Part of my work involves hearing from others who are passionate about what they do, and it’s really inspiring. It makes me want to work hard to find something that I really love. It shows that there are lots of people out there who genuinely have found work that they love to do – and these people aren’t doing extraordinary jobs. While one person’s perfect career may be as a doctor, someone else could be just as happy as a researcher in a lab, a teacher, engineer or hairdresser. One person’s dream job is another person’s nightmare, and it’s worth remembering that.

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Because I love quotes, and because these are some great and important ones from a man who was both highly successful and also very happy in his career and life, I want to leave you with these from Steve Jobs:

Find what you love; don’t settle

Remember you are going to die

Follow your heart and intuition – they somehow know what you want to become

Stay hungry, stay foolish

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I don’t want to do something that simply pays the bills, that’s ‘good enough’, that’s expected or respectable. I want to do something because I love it, and because I couldn’t imagine doing anything else.

That’s got to be worth searching for, however long it takes.

A thank you to fellow bloggers

blogonI’ve been blogging now for 4 months – it’s nice to get thoughts down somewhere and lovely to have people reading and commenting. I’m following some great blogs and I regularly enjoy reading thought-provoking and inspiring posts.

Rebecca Fraser of Career Avoidance 101 kindly nominated me for a Very Inspiring Blogger Award, which I very much appreciate, especially as I’m such a big fan of her own blog. And I’ve just found out that Ryan Balboa of Erasing the Stripes has nominated me for a Liebster Award, and again I’m very flattered. I only recently discovered Ryan’s blog and I’m looking forward to reading more from him.  It’s nice to know that at least two fellow bloggers are enjoying reading my posts! Thanks Rebecca and Ryan :)

I’m not going to strictly follow the award instructions here, but, in no particular order, here are a few blogs I like (in addition, of course, to the above two which you should definitely check out!). Nowhere near a comprehensive list, but some interesting and well-written blogs to take a look at…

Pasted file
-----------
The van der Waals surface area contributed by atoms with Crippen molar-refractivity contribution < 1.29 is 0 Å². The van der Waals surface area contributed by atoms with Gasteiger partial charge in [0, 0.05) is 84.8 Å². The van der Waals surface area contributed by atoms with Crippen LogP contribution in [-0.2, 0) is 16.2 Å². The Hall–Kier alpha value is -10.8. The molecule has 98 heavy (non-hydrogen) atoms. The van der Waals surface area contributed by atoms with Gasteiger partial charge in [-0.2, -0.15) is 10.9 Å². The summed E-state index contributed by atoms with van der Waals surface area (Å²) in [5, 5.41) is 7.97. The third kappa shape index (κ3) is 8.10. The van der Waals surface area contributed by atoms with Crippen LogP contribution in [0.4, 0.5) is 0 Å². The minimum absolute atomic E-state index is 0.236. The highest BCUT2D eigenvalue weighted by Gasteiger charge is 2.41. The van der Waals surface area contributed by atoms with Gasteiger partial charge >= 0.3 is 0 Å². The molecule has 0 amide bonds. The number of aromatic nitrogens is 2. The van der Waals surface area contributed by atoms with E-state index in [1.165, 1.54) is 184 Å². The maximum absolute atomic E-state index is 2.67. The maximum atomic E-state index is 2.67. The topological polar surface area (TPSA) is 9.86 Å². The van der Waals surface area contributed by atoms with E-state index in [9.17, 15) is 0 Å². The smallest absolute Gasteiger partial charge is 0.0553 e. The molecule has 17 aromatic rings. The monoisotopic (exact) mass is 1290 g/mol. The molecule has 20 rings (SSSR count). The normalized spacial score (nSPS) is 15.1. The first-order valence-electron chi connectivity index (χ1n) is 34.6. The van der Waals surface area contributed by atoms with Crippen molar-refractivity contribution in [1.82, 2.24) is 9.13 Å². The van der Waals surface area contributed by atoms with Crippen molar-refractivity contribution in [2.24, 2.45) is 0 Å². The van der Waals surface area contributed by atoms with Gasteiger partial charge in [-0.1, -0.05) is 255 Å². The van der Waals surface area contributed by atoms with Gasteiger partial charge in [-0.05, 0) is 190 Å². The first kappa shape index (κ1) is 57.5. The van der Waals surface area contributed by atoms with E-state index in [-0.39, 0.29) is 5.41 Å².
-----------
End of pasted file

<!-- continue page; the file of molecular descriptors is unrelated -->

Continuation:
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Farah Colette – I think this was one of the first blogs I started following; great writing style, amusing and honest.

Carolina Georgatou – some great photos and inspiring posts, I especially enjoy following her current portrait project.

Gen Y Girl – inspirational posts from someone who’s passionate about helping young professionals.

It’s a Man’s World – very readable, funny and honest.

Life on a Branch and stuffgradslike – tips from those who’ve survived the post-uni panic.

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With all of these awards floating around I’m discovering even more great blogs by looking up other nominees and nominators, and I’m definitely looking forward to continuing to find new inspiring blogs in the future.

Thanks to everyone who reads and follows my blog – and thanks for all of the great posts you write too!

Should to could to want to would

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A post by Beautiful Nothingness got me thinking, this quote in particular stood out:

“The more time you spend thinking about where you should be, what you should be doing and who you should be doing it with, the more disappointed you will be with your life. When you finally start concentrating on what you WANT out of life, and the things that need to change for you to get what you want, the closer you get to true happiness and overcoming your quarterlife crisis.”

I’d like to add a couple more verbs to the equation.

The way I see it, should implies external expectations. Should is negative and disempowering. Should is about what other people expect of you and not what you want for yourself.

The first step forward is to change should to could. Could suggests possibilities, options and freedom. You could follow expectations but you could pick your own alternatives.

Would means starting to think realistically and solidly. But would comes up with excuses (would if…) and would can be vague and lack conviction (would like).

Then comes want – it can be selfish and demanding but it’s authentic and purposeful. Want signifies control. Want is as decisive as could is indecisive.

So when you next find yourself thinking I should make this particular choice, I should already have done this, I should be like this, first say I could make this choice, I could have done this, I could become like this (or I could choose otherwise). Let go of expectations and give yourself options. Then explore your reasoning and sound out your excuses, I would choose this if…, I would already have done this if…, I would become like this if…. But focus on solutions instead of problems. Then, most importantly, ask what do I want? And then you choose. I want to make this choice, I want to do this next time, I want to be like this in future.

Life’s not about shoulds or woulds; it’s about wants and coulds.

Emotions are scarily powerful